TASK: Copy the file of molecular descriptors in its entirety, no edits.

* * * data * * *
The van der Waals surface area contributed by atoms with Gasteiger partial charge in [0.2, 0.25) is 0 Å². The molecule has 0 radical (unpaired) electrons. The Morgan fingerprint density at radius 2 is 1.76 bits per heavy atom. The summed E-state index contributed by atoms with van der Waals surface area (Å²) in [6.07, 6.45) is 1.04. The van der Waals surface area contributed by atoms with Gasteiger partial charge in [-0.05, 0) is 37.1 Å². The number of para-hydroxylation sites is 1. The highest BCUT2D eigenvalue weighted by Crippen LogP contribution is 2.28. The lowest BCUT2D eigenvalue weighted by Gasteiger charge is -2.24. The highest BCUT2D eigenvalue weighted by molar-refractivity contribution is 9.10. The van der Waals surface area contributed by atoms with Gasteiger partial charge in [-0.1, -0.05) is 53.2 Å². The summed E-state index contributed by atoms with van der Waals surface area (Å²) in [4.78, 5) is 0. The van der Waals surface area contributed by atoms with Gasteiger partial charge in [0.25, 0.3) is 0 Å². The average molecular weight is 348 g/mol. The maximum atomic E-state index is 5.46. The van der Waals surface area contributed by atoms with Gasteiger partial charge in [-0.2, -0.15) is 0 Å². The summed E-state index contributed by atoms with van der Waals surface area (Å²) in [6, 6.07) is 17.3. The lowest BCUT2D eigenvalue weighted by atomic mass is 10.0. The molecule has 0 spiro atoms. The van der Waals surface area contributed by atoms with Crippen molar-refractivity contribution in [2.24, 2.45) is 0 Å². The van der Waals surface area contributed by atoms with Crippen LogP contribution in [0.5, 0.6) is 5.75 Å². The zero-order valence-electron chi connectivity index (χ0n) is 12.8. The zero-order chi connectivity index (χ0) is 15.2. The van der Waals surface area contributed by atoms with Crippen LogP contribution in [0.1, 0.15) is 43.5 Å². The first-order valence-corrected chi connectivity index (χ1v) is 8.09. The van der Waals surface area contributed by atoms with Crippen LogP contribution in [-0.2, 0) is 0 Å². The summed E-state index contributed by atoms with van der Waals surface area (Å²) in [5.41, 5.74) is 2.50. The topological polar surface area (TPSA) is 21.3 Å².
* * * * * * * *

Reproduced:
The van der Waals surface area contributed by atoms with Gasteiger partial charge in [0.2, 0.25) is 0 Å². The molecule has 0 radical (unpaired) electrons. The Morgan fingerprint density at radius 2 is 1.76 bits per heavy atom. The summed E-state index contributed by atoms with van der Waals surface area (Å²) in [6.07, 6.45) is 1.04. The van der Waals surface area contributed by atoms with Gasteiger partial charge in [-0.05, 0) is 37.1 Å². The number of para-hydroxylation sites is 1. The highest BCUT2D eigenvalue weighted by Crippen LogP contribution is 2.28. The lowest BCUT2D eigenvalue weighted by Gasteiger charge is -2.24. The highest BCUT2D eigenvalue weighted by molar-refractivity contribution is 9.10. The van der Waals surface area contributed by atoms with Gasteiger partial charge in [-0.1, -0.05) is 53.2 Å². The summed E-state index contributed by atoms with van der Waals surface area (Å²) in [4.78, 5) is 0. The van der Waals surface area contributed by atoms with Gasteiger partial charge in [0.25, 0.3) is 0 Å². The average molecular weight is 348 g/mol. The maximum atomic E-state index is 5.46. The van der Waals surface area contributed by atoms with Gasteiger partial charge in [-0.2, -0.15) is 0 Å². The summed E-state index contributed by atoms with van der Waals surface area (Å²) in [6, 6.07) is 17.3. The lowest BCUT2D eigenvalue weighted by atomic mass is 10.0. The molecule has 0 spiro atoms. The van der Waals surface area contributed by atoms with Crippen molar-refractivity contribution in [2.24, 2.45) is 0 Å². The van der Waals surface area contributed by atoms with Crippen LogP contribution in [0.5, 0.6) is 5.75 Å². The zero-order valence-electron chi connectivity index (χ0n) is 12.8. The zero-order chi connectivity index (χ0) is 15.2. The van der Waals surface area contributed by atoms with Crippen LogP contribution in [0.1, 0.15) is 43.5 Å². The first-order valence-corrected chi connectivity index (χ1v) is 8.09. The van der Waals surface area contributed by atoms with Crippen LogP contribution in [-0.2, 0) is 0 Å². The summed E-state index contributed by atoms with van der Waals surface area (Å²) in [5.41, 5.74) is 2.50. The topological polar surface area (TPSA) is 21.3 Å².